Brazil

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Olá from Brazil, the largest country in South America and the largest Portuguese-speaking country in the world. Brazil is now gearing up to host the 2016 Summer Olympic Games, but the country was already making headlines as a sports destination last year when it hosted the 2014 FIFA World Cup during our globetrot to Argentina, which fielded the second-place team. We had already encountered some Brazilian cuisine while exploring another former Portuguese colony, Angola, but we were both excited to taste some more.

We got the futebol rolling on Saturday morning with a modest Brazilian breakfast of pan-toasted French bread (called pão na chapa), slices of fresh mozzarella, a navel orange, and—last but not least—the requisite cup of coffee. While breakfast is not a big occassion in most Brazilian homes, the name of this meal is actually café de monhã, or “morning coffee.” And although ours was harvested in South Africa, not South America, the navel orange was first discovered growing in a monastery in Brazil almost two hundred years ago!

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Later in the morning, we watched an hour-long tourism video that showcased delightful cities and scenic landscapes from all over Brazil:

After stopping to pick up a Brazilian film at the Cambridge Public Library, we headed north for a lavish lunch at the Oasis Steakhouse. It’s located on Main Street in Medford, Mass., next door to a related Brazilian establishment, the Oasis Café & Bakery. While many of the customers in the steakhouse were enjoying the restaurant’s weekend buffet, we ordered a couple of dishes from the menu:

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At the top of the photo, you can see Jess’s vegetarian platter of sautéed collard greens, fried yucca, fried plantains, a bowl of black beans, and rice. At the bottom, you can see my Brazukhina platter, which included a cut of beef, two cuts of chicken, rice, fries, roasted cassava flour (under the fries), tropical beans with pork (also under the fries), and a side dish of potato salad. I was full after eating the beef, half of the chicken, and the tropical beans, so we brought everything else home in a doggy bag.

Walking back to our apartment, we noticed several other local Brazilian establishments, including this grocery store and buffet restaurant near Union Square in Somerville:

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Massachusetts has the second-largest Brazilian population in the United States, after Florida, and we were glad to find so many tasty restaurants to choose from. That night, for dinner, however, I attempted to make a Brazilian favorite at home, in the kitchen.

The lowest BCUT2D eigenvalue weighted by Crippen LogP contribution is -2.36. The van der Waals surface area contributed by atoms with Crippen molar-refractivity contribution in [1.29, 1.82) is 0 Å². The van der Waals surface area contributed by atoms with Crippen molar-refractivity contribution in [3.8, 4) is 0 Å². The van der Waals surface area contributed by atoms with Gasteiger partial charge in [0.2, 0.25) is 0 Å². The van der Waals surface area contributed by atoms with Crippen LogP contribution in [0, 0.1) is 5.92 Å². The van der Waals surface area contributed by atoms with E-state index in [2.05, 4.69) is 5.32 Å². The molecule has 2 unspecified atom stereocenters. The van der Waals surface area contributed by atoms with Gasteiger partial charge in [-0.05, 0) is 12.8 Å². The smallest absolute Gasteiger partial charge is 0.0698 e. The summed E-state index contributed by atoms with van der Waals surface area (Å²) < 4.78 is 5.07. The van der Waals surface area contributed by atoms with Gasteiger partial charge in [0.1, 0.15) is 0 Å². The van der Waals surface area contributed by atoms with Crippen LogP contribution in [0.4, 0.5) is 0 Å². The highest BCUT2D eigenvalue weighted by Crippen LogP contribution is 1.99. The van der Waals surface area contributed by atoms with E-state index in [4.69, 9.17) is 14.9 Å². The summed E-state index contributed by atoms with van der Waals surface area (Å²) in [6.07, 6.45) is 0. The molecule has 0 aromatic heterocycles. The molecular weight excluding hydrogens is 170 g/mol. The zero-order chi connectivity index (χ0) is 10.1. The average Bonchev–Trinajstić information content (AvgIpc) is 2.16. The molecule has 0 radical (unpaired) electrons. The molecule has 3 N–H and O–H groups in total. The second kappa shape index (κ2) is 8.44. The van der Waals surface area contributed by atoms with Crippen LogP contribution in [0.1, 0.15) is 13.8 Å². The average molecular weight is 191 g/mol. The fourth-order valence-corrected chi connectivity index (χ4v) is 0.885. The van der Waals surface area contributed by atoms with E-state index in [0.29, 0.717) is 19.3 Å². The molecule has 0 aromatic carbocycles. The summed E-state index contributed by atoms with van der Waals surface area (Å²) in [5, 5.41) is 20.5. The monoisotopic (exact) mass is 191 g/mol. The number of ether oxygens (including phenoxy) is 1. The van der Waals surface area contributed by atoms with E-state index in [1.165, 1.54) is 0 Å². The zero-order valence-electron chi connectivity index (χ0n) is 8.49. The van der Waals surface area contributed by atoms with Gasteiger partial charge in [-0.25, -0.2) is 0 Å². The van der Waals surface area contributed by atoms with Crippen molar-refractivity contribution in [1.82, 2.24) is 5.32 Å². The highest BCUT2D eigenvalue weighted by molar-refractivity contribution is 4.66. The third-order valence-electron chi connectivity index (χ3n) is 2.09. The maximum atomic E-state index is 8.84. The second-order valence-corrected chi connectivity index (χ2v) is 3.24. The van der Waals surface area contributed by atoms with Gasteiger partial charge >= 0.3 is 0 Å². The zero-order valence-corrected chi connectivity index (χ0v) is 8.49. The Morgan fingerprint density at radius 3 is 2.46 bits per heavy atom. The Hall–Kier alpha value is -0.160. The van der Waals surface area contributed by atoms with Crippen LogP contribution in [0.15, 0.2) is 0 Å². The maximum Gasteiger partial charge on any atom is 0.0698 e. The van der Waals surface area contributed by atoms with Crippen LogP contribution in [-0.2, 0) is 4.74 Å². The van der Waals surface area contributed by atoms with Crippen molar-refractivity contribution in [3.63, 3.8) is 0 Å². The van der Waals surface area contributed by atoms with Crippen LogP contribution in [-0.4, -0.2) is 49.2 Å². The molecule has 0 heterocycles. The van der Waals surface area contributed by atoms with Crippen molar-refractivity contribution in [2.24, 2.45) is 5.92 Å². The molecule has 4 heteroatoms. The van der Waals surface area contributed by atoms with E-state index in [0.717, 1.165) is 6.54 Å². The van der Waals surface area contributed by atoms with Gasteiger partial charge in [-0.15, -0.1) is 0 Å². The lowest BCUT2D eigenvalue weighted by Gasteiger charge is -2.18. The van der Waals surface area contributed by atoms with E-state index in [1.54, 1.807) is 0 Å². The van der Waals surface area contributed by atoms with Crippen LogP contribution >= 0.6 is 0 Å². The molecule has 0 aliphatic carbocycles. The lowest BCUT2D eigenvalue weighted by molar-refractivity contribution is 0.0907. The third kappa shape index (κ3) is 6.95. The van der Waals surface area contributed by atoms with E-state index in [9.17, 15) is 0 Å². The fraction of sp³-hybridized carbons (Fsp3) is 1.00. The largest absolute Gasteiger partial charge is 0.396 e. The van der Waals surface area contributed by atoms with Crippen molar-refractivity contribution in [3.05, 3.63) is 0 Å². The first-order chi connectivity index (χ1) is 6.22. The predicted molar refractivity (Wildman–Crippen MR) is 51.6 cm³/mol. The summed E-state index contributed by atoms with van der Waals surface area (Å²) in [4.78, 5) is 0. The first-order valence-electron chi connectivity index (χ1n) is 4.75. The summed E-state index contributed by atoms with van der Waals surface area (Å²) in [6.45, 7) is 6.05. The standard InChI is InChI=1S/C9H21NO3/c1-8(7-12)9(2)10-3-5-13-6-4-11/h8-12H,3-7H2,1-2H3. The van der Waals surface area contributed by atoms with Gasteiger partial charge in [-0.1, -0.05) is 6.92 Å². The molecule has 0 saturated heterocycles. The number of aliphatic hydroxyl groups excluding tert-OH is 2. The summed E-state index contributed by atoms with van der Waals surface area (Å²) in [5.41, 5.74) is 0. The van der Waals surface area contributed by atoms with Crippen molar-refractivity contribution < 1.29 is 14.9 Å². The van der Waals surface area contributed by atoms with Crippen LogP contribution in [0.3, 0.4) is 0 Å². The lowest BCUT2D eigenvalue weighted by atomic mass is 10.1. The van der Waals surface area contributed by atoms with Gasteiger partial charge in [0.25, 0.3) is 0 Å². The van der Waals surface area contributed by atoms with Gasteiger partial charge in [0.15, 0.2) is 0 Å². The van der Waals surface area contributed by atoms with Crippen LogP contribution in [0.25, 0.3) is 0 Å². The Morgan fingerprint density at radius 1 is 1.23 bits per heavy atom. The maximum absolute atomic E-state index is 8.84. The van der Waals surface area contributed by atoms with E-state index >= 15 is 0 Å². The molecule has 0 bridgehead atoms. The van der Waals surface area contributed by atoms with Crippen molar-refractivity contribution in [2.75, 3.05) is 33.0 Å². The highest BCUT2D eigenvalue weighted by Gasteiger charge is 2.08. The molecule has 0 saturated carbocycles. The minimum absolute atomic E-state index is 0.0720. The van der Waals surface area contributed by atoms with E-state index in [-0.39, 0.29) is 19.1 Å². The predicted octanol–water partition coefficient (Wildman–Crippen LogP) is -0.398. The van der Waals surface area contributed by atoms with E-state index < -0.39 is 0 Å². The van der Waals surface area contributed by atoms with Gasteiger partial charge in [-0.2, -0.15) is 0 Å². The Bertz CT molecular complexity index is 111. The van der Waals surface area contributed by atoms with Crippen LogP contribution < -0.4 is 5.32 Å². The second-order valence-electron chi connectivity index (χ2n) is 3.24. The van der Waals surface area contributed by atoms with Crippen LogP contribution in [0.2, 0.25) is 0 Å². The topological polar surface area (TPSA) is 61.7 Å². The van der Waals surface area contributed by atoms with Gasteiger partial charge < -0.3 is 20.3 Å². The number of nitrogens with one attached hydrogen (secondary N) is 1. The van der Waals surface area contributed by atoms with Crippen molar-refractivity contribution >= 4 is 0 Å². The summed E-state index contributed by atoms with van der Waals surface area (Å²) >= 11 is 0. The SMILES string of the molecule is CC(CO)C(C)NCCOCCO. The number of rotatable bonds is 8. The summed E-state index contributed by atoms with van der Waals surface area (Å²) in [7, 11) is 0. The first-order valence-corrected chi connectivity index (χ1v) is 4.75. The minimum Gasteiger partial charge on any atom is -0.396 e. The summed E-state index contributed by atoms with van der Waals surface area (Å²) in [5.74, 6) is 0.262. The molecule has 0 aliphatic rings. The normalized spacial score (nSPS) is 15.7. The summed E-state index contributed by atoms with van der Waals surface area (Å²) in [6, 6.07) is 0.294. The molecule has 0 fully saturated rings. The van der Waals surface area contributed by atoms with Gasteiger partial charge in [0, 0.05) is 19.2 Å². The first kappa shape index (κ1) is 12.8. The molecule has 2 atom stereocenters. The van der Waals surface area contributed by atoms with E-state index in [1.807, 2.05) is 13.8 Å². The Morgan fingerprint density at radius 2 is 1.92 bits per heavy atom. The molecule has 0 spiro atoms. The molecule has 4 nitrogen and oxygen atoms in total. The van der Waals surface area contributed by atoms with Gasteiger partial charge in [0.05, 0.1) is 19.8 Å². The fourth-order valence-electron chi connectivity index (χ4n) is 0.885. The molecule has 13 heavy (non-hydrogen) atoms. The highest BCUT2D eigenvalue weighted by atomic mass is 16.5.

The dish was moqueca, the savory Portuguese fish stew that we’d first encountered during our globetrotting weekend in Angola. But instead of sea bass, I threw in some marinated slices of tofu:

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Despite my vegetarian substitution, it tasted quite good and we both had seconds.

After dinner, we watched the rather lackluster film Bye Bye Brazil (1979), which we had picked up earlier in the day from the public library. As you can see in the trailer, the story follows the members of a shabby carnival troupe as they drift through the shabby corners of twentieth-century Brazil. (We had already ordered the more acclaimed film City of God (2002) through the inter-library loan network, but it hadn’t arrived in time.)

The next morning, we made some more café de monhã, with a few changes from the day before. Instead of a navel orange, we cut into the ripe and juicy papaya that you can see at the top of this post. There’s a second papaya sitting on the left in the photo, which wouldn’t ripen for several more days. We also added a generous amount of coconut milk (left over from the moqueca stew) to our coffee.

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After breakfast, we watched The Real Rio de Janeiro, a BBC travel documentary that introduced us to three charming and knowledgable inhabitants of Brazil’s most famous city. They each showed us some of their favorite spots around Rio.

For lunch, Jess cooked up a vegan version of the Brazilian national dish, a black-bean-and-meat stew called feijoada. Instead of using meat, however, this recipe called for smoked tempeh. We served it with some white rice.

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Our final dinner in Brazil consisted primarily of restaurant leftovers from Oasis, but I managed to cook up one final dish: traditional Brazilian collard greens, steamed with garlic and olive oil. Here they are, along with my plate of leftovers:

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If there is one thing we learned this weekend, it’s that Brazil is big. From the Amazon rainforest to the beaches of Rio de Janeiro, there’s a lot in this tropical country that we probably didn’t encounter at all during our brief adventures. What we did encounter, however, showed us that Brazil is a land of wonderful culture, food, and people. Tchau, Brasil!

–Derek

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